The roots of public health as a discipline lie deep in the history of social reform movements that sought to improve the physical living conditions of the urban working classes during a period of rapid industrialization and social change. By addressing squalor, dilapidated housing, contaminated water, and unsanitary sewage systems, these early public health care practitioners recognized the need for social and political changes to combat the source of disease.
According to A. L. Fairchild, public health has “jettisoned its social mission in favor a science-based identity” that, while posing as objective, leaves institutional systems that help to generate the health inequities that it studies and purportedly deals with intact.1 Rather than lament how much the profession has strayed from its reformist lineage, public health can reconceptualize existing practice with a social justice and health equity framework. Healthy homes programs provide a case study on how to retool existing practice for 21st-century public health.
The Department of Housing and Urban Development (HUD) established the Healthy Homes Initiative after a 1999 congressional directive to implement programs that would address the multiple housing-related problems affecting child health. The HUD Healthy Homes Initiative addresses multiple hazards (radon, lead, mold, etc) rather than just a single risk factor—an advance over the traditional single-issue programs. The Healthy Homes Initiative at the Centers for Disease Control and Prevention (CDC) also fosters a more holistic approach, including research into the relationship between substandard housing and adverse health effects.
Federal funding from the HUD and the CDC as well as general funds from state and local governments offer opportunities for local health departments (LHDs) to shape initiatives that foster environmental justice and health equity. Recognizing that healthy homes are designed, constructed, maintained, and rehabilitated to keep occupants healthy, leading public health care practitioners are increasingly focusing on policy and systems change strategies to prevent substandard housing and associated housing-related risk factors.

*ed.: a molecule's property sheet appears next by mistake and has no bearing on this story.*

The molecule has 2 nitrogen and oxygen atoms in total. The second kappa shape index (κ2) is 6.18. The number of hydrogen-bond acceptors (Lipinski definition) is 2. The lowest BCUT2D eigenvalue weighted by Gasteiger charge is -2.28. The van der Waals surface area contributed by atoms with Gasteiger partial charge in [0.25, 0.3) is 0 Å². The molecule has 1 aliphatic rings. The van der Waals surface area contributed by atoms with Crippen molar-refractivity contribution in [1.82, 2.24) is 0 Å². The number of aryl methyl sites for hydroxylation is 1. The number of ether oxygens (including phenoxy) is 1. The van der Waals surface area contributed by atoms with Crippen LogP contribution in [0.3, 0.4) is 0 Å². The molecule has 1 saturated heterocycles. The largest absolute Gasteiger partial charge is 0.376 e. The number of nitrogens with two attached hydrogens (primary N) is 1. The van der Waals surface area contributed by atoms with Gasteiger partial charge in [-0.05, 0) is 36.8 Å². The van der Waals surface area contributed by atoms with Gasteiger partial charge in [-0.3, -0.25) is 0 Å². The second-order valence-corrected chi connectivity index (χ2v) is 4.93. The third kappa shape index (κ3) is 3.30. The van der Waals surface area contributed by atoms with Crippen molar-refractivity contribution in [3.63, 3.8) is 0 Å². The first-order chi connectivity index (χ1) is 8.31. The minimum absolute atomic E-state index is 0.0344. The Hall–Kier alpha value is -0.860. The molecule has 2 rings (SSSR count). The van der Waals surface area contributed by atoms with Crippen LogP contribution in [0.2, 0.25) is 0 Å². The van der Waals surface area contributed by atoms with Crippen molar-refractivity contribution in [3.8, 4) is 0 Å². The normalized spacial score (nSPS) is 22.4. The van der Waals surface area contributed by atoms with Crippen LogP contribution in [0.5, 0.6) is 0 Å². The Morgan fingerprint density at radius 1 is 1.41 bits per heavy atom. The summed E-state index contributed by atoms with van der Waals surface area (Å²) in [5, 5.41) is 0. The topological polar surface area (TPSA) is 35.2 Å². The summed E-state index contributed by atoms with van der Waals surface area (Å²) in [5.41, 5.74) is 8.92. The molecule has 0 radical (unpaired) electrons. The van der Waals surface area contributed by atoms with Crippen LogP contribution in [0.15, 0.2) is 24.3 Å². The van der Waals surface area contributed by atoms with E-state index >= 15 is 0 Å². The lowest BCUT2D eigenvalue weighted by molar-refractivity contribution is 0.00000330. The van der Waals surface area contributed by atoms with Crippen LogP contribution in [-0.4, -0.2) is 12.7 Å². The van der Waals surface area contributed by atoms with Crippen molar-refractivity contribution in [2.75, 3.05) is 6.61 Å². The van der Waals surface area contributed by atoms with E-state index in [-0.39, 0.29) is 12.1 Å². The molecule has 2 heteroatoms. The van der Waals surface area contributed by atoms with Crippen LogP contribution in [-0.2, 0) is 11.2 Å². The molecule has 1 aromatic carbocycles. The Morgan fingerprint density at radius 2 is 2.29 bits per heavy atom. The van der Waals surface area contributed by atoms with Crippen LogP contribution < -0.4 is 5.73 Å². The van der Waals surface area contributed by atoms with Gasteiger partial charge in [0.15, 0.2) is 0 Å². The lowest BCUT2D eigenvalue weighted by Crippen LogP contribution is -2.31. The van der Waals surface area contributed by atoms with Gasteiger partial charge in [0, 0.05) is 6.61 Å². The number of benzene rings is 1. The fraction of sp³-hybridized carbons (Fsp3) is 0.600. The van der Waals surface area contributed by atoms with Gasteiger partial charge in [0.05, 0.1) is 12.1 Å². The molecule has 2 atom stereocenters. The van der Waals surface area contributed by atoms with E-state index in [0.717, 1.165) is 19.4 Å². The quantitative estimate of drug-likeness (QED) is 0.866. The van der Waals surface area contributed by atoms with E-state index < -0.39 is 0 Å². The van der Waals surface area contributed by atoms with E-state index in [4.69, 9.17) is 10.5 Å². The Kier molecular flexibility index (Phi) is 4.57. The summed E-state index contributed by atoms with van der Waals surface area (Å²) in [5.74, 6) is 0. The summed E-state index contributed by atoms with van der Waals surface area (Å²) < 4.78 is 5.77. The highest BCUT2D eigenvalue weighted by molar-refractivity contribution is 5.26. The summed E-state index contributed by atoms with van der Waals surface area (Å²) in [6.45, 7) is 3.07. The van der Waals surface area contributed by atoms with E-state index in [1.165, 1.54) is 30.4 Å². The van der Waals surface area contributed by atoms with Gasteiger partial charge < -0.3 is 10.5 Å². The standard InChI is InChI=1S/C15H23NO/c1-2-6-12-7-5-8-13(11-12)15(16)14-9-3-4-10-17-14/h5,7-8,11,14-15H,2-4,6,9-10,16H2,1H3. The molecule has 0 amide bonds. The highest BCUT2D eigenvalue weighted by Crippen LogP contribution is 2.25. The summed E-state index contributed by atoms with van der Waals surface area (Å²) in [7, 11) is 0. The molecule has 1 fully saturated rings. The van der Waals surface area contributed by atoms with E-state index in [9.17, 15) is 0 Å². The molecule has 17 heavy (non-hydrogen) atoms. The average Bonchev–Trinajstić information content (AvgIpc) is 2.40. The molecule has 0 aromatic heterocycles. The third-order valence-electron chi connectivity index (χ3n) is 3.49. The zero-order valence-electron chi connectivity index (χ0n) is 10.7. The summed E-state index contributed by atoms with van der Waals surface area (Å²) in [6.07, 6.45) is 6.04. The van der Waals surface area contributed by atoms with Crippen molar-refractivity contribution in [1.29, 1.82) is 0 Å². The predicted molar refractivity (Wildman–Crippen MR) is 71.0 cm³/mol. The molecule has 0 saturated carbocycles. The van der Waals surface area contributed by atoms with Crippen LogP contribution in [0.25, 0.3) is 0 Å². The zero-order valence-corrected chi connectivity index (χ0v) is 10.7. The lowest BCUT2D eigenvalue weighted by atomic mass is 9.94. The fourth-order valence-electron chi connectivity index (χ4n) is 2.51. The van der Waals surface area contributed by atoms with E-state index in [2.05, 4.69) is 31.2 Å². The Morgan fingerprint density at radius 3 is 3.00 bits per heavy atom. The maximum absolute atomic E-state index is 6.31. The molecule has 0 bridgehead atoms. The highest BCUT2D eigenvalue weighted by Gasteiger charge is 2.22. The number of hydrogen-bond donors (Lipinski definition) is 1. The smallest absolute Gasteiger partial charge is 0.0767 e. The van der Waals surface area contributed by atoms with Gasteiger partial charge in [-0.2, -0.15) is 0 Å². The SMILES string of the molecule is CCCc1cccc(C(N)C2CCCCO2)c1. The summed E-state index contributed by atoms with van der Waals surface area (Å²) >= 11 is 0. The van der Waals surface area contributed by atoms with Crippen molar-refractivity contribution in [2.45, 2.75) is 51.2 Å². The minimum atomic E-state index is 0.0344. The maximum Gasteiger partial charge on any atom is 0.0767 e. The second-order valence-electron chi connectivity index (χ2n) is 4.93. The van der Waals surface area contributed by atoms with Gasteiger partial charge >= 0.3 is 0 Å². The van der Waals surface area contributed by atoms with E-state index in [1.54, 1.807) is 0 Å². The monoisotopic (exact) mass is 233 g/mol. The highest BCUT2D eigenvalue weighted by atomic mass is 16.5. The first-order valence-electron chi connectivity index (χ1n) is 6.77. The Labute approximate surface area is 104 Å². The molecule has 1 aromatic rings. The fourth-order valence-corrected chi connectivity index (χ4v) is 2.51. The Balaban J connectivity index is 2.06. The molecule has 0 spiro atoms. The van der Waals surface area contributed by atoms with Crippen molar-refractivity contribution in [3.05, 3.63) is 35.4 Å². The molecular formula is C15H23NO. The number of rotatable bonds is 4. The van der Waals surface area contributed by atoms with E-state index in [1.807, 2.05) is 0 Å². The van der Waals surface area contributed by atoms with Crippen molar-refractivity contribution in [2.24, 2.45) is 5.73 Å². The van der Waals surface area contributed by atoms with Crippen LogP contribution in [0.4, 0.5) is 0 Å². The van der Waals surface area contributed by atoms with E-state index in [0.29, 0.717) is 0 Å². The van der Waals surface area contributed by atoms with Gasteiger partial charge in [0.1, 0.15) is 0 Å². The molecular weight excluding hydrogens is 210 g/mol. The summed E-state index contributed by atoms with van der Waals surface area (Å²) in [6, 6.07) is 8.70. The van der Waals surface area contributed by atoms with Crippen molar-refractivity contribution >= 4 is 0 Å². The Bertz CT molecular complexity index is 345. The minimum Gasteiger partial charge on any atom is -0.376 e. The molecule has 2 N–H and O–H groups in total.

The Multnomah County (Oregon) Public Health Department provides an illustrative example of leadership in this area. Its environmental services unit, Multnomah County Environmental Health (MCEH), has developed an approach to healthy homes on the basis of the socioecological model.2 A key objective of MCEH's approach is to reduce health inequities associated with substandard housing at individual, interpersonal, community, and policy/organizational levels. At the individual and interpersonal levels, the MCEH includes a nursing and environmental in-home case management program for families with children with asthma. The home visits in the program include trigger identification, intervention implementation, asthma education, and information/referral. At the community level, the MCEH provides education and outreach in culturally competent and empowering ways. For example, MCEH's focus on substandard and low-income housing was based on a community participatory community assessment process, Protocol for Assessing Community Excellence in Environmental Health.3 The community engagement process that began with Protocol for Assessing Community Excellence in Environmental Health continued with a Healthy Homes Coalition charged with identifying community concerns and identifying resources to address housing assets along a continuum of need.
At the policy/organizational level, the MCEH convened a Healthy Homes Summit, where community-based organizations, elected officials, academia, and community members identified policies, programs, and interventions. The relationships cultivated in the Healthy Homes Coalition and at the Healthy Homes Summit led to a common vision for housing code changes to support tenants and improve housing quality. Because of the success of MCEH's holistic approach to healthy homes and substandard housing, the National Association of County & City Health Officials (NACCHO) now recognizes its approach as a model practice, a resources that other public health agencies can use.*
In addition to using this particular practice as a tool, LHDs can consider reconceptualizing and implementing other public health initiatives with greater consideration of social justice and health equity. Recognizing the artificial assumptions in current practice and using the insight from systems science is a place to start. Multnomah County explicitly incorporated the multiple ecological factors that impact individual health. Health was not just a matter of the toxic exposures in the house, as emphasized in traditional healthy homes programs, rather the conditions of the house and the social factors that determined the housing conditions were a key site for public health intervention.